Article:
Friday, June 01, 2018

The "ratification" of the ERA

Sandy Levinson

I must say that part of me is appalled by the argument being made that the ERA is still on the table for ratification, so that it is therefore legally significant that Illinois and other states are "ratifying" it.  Unless one makes the altogether untenable arguments that a) Congress cannot impose a time limit on the consideration of proposed amendments and b) that states have no right to rescind earlier ratifications prior to the addition of a proposed amendment to the Constitution, then the ERA, alas, died as a legal possibility in 1982 (assuming of course, that Congress had the power to extend the time for ratification).  

Let me offer the following analogy:  As many of you know I consider the United States a basically illegitimate institution because of the indefensible allocation of equal voting power to each state.  Yes, I know it was part of the Great Compromise that made the Constitution possible, but the same is true of protections of slavery, and the Senate has nothing more to commend itself than did the three-fifths clause.  We got rid of the latter, at the cost of 750,000 lives; we're still stuck with the former.  So imagine, as is not at all empirically unlikely, that  legislation clearly supported by a majority of the country as demonstrated both in national polls and by taking into account the actual number of constituents of the respective senators, in the votes of members of the Senate, is nonetheless defeated in the Senate by a majority of senators representing, say, 30% of the national population. (Recall that over 50% of the U.S. population lives now in nine of the fifth states, which means, by definition, that less than half of the total population gets 82% of the total 100 senators). One can refrain the example by adding the filibuster.  Thus the Dream Act would clearly have passed in December 2010 and enthusiastically been signed by the President had GOP senators not filibustered it in the Senate.  This was not "majority rule," but pure "tyranny of the minority."

One really doesn't have to imagine what happened in December 2010.  But one would have to imagine President Obama holding a "signing ceremony" in the Oval Office, while making the altogether correct argument that the legislation had majority support and he simply wasn't going to recognize the legitimacy of the filibuster as an obstructionist tactic.  I assume that (almost) all of us would say that he really couldn't do that, even if we agreed that the GOP obstructionism was morally and politically outrageous.  Any attempts to "enforce" the "legislation" would, I presume, have been rebuffed by the judiciary on the ground that it was only ersatz-legislation.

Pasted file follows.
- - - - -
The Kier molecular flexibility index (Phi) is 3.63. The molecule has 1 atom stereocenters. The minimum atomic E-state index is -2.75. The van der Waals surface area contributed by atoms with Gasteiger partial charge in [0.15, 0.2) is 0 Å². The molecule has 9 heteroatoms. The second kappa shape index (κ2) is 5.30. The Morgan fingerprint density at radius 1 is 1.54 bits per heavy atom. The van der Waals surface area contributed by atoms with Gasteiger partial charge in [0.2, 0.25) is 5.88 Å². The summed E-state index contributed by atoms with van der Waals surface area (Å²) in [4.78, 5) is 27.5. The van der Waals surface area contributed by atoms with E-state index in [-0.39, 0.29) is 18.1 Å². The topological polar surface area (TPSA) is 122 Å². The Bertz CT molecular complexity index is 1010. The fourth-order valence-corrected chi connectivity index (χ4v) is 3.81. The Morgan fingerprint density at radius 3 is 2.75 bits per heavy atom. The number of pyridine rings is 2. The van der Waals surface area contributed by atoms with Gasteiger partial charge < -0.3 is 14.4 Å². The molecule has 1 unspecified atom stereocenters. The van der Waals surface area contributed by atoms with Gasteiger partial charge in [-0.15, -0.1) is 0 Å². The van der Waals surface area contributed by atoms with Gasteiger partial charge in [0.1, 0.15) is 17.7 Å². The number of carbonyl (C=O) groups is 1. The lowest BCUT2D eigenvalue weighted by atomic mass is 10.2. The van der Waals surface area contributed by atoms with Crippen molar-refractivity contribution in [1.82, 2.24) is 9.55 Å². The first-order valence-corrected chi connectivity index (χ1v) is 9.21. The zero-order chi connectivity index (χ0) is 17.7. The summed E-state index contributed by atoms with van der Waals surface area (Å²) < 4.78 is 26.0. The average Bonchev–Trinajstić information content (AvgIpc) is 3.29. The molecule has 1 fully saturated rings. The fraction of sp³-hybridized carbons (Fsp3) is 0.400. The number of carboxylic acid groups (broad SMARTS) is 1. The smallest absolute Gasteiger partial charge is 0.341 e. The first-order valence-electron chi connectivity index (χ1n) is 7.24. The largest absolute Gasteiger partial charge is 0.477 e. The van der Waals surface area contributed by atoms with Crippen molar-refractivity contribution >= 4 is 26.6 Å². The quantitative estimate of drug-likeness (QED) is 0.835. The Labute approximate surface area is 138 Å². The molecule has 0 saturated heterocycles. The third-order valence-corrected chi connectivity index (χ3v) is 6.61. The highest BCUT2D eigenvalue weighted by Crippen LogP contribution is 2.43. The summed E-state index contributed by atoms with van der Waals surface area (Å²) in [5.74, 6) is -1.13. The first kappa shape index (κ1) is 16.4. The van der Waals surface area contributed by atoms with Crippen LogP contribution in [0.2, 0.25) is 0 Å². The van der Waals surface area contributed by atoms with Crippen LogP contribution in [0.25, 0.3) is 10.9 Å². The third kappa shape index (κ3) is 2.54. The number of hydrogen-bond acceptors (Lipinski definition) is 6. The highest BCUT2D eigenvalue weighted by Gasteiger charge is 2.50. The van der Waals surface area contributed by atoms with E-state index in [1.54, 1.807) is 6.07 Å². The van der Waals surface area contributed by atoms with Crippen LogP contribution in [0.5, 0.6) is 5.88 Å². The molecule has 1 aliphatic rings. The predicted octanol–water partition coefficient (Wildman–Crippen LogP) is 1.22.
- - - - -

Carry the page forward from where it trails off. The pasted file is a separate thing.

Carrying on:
So what, exactly, is the difference between by story about the Dream Act and the argument that the ERA is still up for ratification?  


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I think I'll just say "altogether untenable arguments" is debatable.

Given past comments, further comment is likely to be redundant or off topic, so I think I'll end there.

Oh, there are several significant differences Sandy. I'll send the article draft when it's ready.


Sandy Unless one makes the altogether untenable arguments that a) Congress cannot impose a time limit on the consideration of proposed amendments and b) that states have no right to rescind earlier ratifications prior to the addition of a proposed amendment to the Constitution...

Would you care to explain your reasoning?

Where does Article V grant Congress the power to place time or any other limit on the power granted states to hold ratification votes?

Where does Article V grant states the power to rescind previous ratifications? The grant of power to hold a ratification vote does not imply the opposite power of recission.

Thanks in advance.

I think the better analogies would be:

(1) The House and Senate pass a bill that says it only becomes law if the president signs it within 24 hours. The president signs it after 48 hours. The entire bill, including the 24-hour provision, thus becomes law, according to the Constitution. The 24-hour provision is plainly unconstitutional, and it seems to me that the remedy should be to sever it, not strike down the entire law. To do otherwise would effectively allow congress to shorten the president's signing period.

The ERA's proponents have a tougher case because all they have is constitutional silence, rather than a constitutionally specified ratification period. And it seems reasonable that after a couple of hundred years, congress could have concluded that it's a bad idea to keep stacking up live amendments. But I'm not sure that makes their argument untenable.

(2) Once the House and/or Senate passes a bill, I don't think it can change its mind, even if the other body or the president hasn't acted yet. Similarly, once Congress has proposed an amendment, can it withdraw it? I wouldn't think so. (If it can, that destroys the argument that Congress needs to be able to put time limits on ratification.) Certainly a state cannot rescind its approval once ratification is complete. On this one, I think the ERA's proponents have the better argument.

"the Senate has nothing more to commend itself than did the three-fifths clause."

My jaw dropped when I read this. You can't possibly mean it - slavery, which was required to give the three-fifths clause force, was one of the greatest moral evils that our planet has ever witnessed. To say that the relative malapportionment caused by the structure of the Senate is even in the same universe of illegitimacy and immorality - well, I'm going to have to assume you don't really mean it.

The three-fifths clause was designed to establish disproportionate representation in the House (and the Electoral College), and the Senate was designed to have disproportionate representation. In that respect they are comparable. The post did not imply that the undemocratic nature of the Senate is as great a moral evil as slavery.

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These sort of post are continually motivating and I like to peruse quality substance so I am upbeat to discover numerous great focuses here in the post

"The three-fifths clause was designed to establish disproportionate representation in the House"

Yes, it was. It was intended to reduce the political representation of slave states. The default, remember, is that those who couldn't vote DID count, 1 for 1, for purposes of representation. Children, women, disenfranchised criminals, they all counted 1 for 1.